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January 20, 2003

Bionic ear gets redesign

From: Los Angeles Daily News, CA - 20 Jan 2003

By Evan Pondel
Staff Writer

VALENCIA -- Advanced Bionics is one of the few companies that measures its success by what other people hear.

Headquartered in the brittle hills of Valencia, Advanced Bionics is abuzz as the company repositions itself as a formidable player in cochlear implants -- bionic ears that help the profoundly deaf hear. Another biomedical creation by San Fernando Valley magnate Alfred E. Mann, the company is in the process of introducing software to literally enhance the sound of music for the deaf.

"People were able to hear sounds with our previous model, but now they are able to hear musical instruments like the guitar," said Carla Woods, Advanced Bionic's director of marketing, who is also Mann's daughter.

Founded in 1993, the company makes its money by manufacturing and distributing the Clarion cochlear implant to treat deafness. Created in a university research laboratory, the device enables deaf people to process sound information through the auditory nerve.

To do that, candidates must undergo a surgical procedure in which receivers and electrodes are wired throughout the ear. The process, including the equipment, costs up to $60,000, with several insurance policies covering the surgery.

"The toughest part is explaining to the insurance companies that these devices are not hearing aids," Woods said.

That becomes fairly evident upon seeing the device.

Scott Hebl, 25, has been wearing a cochlear implant for several years. After contracting meningitis when he was 18 years old, Hebl's hearing began to wane. "I was able to hear partially in one ear, but then that went away, too. So, I looked into my options and cochlear implants seemed the right thing to do," he said. "My only fear was what happens if the implant doesn't work ... then what?"

So far, Hebl's cochlear implant has worked. He's able to hear most sounds, though large crowds create some interference.

The company has weathered its own interference in the past six months. In August, the company halted sales of its implants amid concerns the device might be linked to an outbreak of deadly bacterial meningitis.

The company notified the Food and Drug Administration about a potential problem in June after it had learned that four implant users had contracted meningitis since January 2002. "It was like fighting a phantom for us," Woods said. "The problem wasn't easy to target."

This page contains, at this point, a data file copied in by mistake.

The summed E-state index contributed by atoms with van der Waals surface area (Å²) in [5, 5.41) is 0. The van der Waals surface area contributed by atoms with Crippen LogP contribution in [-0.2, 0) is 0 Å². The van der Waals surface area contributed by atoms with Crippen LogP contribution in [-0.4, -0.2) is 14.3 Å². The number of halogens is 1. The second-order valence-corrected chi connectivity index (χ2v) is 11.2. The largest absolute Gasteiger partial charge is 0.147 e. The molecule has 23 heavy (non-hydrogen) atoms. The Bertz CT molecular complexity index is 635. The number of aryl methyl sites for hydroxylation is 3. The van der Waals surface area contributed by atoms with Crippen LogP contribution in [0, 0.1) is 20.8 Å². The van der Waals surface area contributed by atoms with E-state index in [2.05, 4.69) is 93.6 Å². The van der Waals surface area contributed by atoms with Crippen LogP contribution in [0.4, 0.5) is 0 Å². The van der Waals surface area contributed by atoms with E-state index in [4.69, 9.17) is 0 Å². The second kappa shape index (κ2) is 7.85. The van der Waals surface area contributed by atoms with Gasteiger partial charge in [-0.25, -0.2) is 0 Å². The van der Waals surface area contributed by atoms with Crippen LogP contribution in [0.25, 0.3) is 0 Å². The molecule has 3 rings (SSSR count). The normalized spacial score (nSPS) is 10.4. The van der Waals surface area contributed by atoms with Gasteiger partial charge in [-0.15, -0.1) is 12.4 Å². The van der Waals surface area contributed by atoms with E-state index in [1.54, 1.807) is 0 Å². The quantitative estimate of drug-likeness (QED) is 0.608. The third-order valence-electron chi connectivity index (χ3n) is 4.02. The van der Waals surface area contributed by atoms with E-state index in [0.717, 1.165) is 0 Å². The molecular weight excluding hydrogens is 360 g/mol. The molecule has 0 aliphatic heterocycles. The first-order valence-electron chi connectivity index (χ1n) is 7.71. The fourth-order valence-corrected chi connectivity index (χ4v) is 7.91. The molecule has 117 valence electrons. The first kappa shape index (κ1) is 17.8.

The company decided to recommend meningitis vaccinations and subsequently created the U.S. Bacterial Meningitis Vaccination Reimbursement Program. As part of the program, the company said it would reimburse U.S. implant users who made uninsured payments for vaccinations through Jan. 1 of this year.

Woods said the most frustrating aspect of the meningitis scare was that not only was the virus highly dangerous, it was the reason many implant users were wearing the device in the first place.

Unable to articulate the cause of the virus and its relation to cochlear implants, the company focused on the CI's structure. What they found was an area where the device crowded a section of the cochlea, a spiral duct that connects to the hearing nerve.

"We thought this might be the problem," Woods said.

The CII Bionic Ear, a newer-model cochlear implant, does not crowd the cochlea.

About 40,000 Americans are wearing cochlear implants, with an additional 25,000 users residing in other countries. Kim Schafer, Advance Bionics' pediatric coordinator, has a daughter who's been wearing an implant since she was 3.

With her child now in the second grade, Schafer said there were obvious fears surrounding cochlear implants, such as the surgical procedure and "how your kiddo is going to react to hearing sound for the first time," she said.

Another factor is the deaf community's reaction toward cochlear implants. Schafer said there are those within the community who are against the implants because they imply something is wrong with not being able to hear.

"But I could see that my daughter was very frustrated. And we had the opportunity to change that," Schafer said.

According to the Rochester Institute of Technology, the deaf community generally understands and supports the choice to receive a cochlear implant "when the individual is late-deafened (becoming deaf as an adult)."

For Schafer, watching her daughter experience sound has been emotional. She said four weeks after surgery her daughter was able to make out sounds. "I remember we were in a public bathroom and my daughter flushed the toilet and she signed back to me, did you hear that?" Schafer said.

Aside from cochlear implants, Advanced Bionics is in the process of developing technology to treat incontinence. Utilizing a piece of technology called the "Bion," the company is helping people regulate the urge to urinate.

The company is working with a few patients in Europe to develop the technology, which is a couple of years away from federal approval.

"And while it's not in the same league as the cochlear implant, we're hoping the Bion will be the major income generator for the company within five years," said Jim McGivern, director of marketing for the Bion.

Copyright © 2003 Los Angeles Daily News